- Belko Experiment, The
- Finding Fatimah
- Free Fire
- Their Finest
- Fast & Furious 8
- Hatton Garden Job, The
- Boss Baby, The (3D)
- Autopsy of Jane Doe, The
- Lost City of Z, The
- City of Tiny Lights
- Quiet Passion, A
- Void, The
- Man Down
- Ghost in the Shell (3D)
- Zip & Zap and the Marble Gang
- Don't Knock Twice
Stars: Ziad Abaza, Reece Noi, Scot Williams, Ewen Macintosh, Kristin Atherton, Darren Morfitt
Director: Dan Pringle
This jet-black comedy, following a similar path to Robert Carlyle's Barney Thomson, opens with a manacled man (Morfitt) being sick and shouting a stream of venom at his captor. So we know what to expect and, in this respect at least, this grossly overlong film does not disappoint.
Salah Sabir is a Turkish immigrant studying for a degree; together with his still-ambitious father (Nayef Rashed) he runs a small and dingy kebab shop in an English coastal town (the film was shot in Bournemouth),
Frequently beset by drunken revellers insulting the pair about their heritage, the shop is invaded one night by three yobs to whom Salah senior unwisely opens the door. Already a sick man, he's thrust to the ground by the trio while his son is in the back of the shop. The older man's weak heart gives way and he dies.
Soon afterwards, a brawl with a drunken customer results in said customer's head being plunged into a vat of boiling fat. When he dies, Sabir chops him up and carves the remains into a (popular) kebab. Before you can say doner, Sabir has abandoned his studies and become the Demon Kebabber of Beach Street, saving his savagery for the dregs of society.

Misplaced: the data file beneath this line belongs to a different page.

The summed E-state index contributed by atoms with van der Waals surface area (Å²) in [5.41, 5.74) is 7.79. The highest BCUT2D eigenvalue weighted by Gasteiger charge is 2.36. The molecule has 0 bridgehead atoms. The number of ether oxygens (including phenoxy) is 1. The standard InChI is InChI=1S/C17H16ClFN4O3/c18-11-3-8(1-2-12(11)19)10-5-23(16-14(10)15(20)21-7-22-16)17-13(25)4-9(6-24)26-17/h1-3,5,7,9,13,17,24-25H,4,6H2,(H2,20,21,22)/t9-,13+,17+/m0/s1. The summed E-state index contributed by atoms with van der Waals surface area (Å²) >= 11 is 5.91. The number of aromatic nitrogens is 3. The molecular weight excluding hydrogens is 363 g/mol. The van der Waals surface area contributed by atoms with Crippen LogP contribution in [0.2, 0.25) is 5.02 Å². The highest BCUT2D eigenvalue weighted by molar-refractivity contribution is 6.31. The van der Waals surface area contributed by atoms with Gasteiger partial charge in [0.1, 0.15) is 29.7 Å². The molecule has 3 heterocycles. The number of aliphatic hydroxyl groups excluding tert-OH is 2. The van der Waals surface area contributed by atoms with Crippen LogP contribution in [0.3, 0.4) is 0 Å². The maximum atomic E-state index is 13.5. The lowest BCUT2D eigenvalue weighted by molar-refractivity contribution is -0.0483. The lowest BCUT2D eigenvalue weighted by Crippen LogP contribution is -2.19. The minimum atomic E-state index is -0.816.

And these include Jason Brown (Williams), whose nightclub Swish fills its denizens with booze and offers entertainment in a taste far worse than Samir's kebabs.
A local sharpie (Noi), however, is wise to Sabir's lethal game and persuades him to take him on as an assistant, keeping an eye out for the main chance.
All this does have a certain morbid fascination, but at a stop-start pace; a confrontation between Samir and the manacled man from scene one seems to go on for ever, and a putative romance between our anti-hero and the manageress (Atherton) of a local hotel simply fizzles out. The atmosphere, however, is impressively dark and unpleasant throughout; this may be at heart a comedy, but one that gives us little incentive to smile.
UK 2015. UK Distributor: Bulldog Films. Colour (unspecified).
113 minutes. Widescreen. UK certificate: 18.
Guidance ratings (out of 3): Sex/nudity 2, Violence/Horror 3, Drugs 2, Swearing 3.
Review date: 17 Jul 2016